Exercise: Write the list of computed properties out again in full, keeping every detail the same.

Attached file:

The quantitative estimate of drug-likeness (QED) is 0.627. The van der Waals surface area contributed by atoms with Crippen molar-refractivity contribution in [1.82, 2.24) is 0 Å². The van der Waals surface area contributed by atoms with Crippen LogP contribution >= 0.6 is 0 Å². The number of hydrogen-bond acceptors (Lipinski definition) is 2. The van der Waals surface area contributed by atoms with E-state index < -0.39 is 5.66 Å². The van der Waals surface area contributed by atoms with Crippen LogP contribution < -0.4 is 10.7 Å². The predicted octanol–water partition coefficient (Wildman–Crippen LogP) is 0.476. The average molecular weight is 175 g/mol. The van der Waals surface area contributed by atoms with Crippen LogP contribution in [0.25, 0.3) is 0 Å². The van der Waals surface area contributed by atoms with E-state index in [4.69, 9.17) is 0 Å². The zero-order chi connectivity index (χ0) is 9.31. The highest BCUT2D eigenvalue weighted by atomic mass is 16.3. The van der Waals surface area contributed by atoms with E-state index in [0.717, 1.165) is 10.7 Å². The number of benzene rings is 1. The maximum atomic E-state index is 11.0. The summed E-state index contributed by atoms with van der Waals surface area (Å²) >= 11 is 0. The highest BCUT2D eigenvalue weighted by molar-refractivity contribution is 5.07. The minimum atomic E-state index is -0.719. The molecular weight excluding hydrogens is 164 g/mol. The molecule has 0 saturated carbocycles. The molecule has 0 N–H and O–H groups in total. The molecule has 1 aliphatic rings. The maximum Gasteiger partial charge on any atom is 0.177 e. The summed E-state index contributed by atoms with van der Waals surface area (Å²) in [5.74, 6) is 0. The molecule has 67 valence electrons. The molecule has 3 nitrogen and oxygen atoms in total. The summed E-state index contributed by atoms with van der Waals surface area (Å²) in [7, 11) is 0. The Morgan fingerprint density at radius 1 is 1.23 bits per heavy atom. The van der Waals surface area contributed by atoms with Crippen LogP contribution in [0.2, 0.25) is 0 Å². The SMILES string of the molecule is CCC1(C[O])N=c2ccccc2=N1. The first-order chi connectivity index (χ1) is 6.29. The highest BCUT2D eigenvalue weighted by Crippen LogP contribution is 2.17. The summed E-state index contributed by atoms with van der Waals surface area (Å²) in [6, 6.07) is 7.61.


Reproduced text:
The quantitative estimate of drug-likeness (QED) is 0.627. The van der Waals surface area contributed by atoms with Crippen molar-refractivity contribution in [1.82, 2.24) is 0 Å². The van der Waals surface area contributed by atoms with Crippen LogP contribution >= 0.6 is 0 Å². The number of hydrogen-bond acceptors (Lipinski definition) is 2. The van der Waals surface area contributed by atoms with E-state index < -0.39 is 5.66 Å². The van der Waals surface area contributed by atoms with Crippen LogP contribution < -0.4 is 10.7 Å². The predicted octanol–water partition coefficient (Wildman–Crippen LogP) is 0.476. The average molecular weight is 175 g/mol. The van der Waals surface area contributed by atoms with Crippen LogP contribution in [0.25, 0.3) is 0 Å². The van der Waals surface area contributed by atoms with E-state index in [4.69, 9.17) is 0 Å². The zero-order chi connectivity index (χ0) is 9.31. The highest BCUT2D eigenvalue weighted by atomic mass is 16.3. The van der Waals surface area contributed by atoms with E-state index in [0.717, 1.165) is 10.7 Å². The number of benzene rings is 1. The maximum atomic E-state index is 11.0. The summed E-state index contributed by atoms with van der Waals surface area (Å²) >= 11 is 0. The highest BCUT2D eigenvalue weighted by molar-refractivity contribution is 5.07. The minimum atomic E-state index is -0.719. The molecular weight excluding hydrogens is 164 g/mol. The molecule has 0 saturated carbocycles. The molecule has 0 N–H and O–H groups in total. The molecule has 1 aliphatic rings. The maximum Gasteiger partial charge on any atom is 0.177 e. The summed E-state index contributed by atoms with van der Waals surface area (Å²) in [5.74, 6) is 0. The molecule has 67 valence electrons. The molecule has 3 nitrogen and oxygen atoms in total. The summed E-state index contributed by atoms with van der Waals surface area (Å²) in [7, 11) is 0. The Morgan fingerprint density at radius 1 is 1.23 bits per heavy atom. The van der Waals surface area contributed by atoms with Crippen LogP contribution in [0.2, 0.25) is 0 Å². The SMILES string of the molecule is CCC1(C[O])N=c2ccccc2=N1. The first-order chi connectivity index (χ1) is 6.29. The highest BCUT2D eigenvalue weighted by Crippen LogP contribution is 2.17. The summed E-state index contributed by atoms with van der Waals surface area (Å²) in [6, 6.07) is 7.61.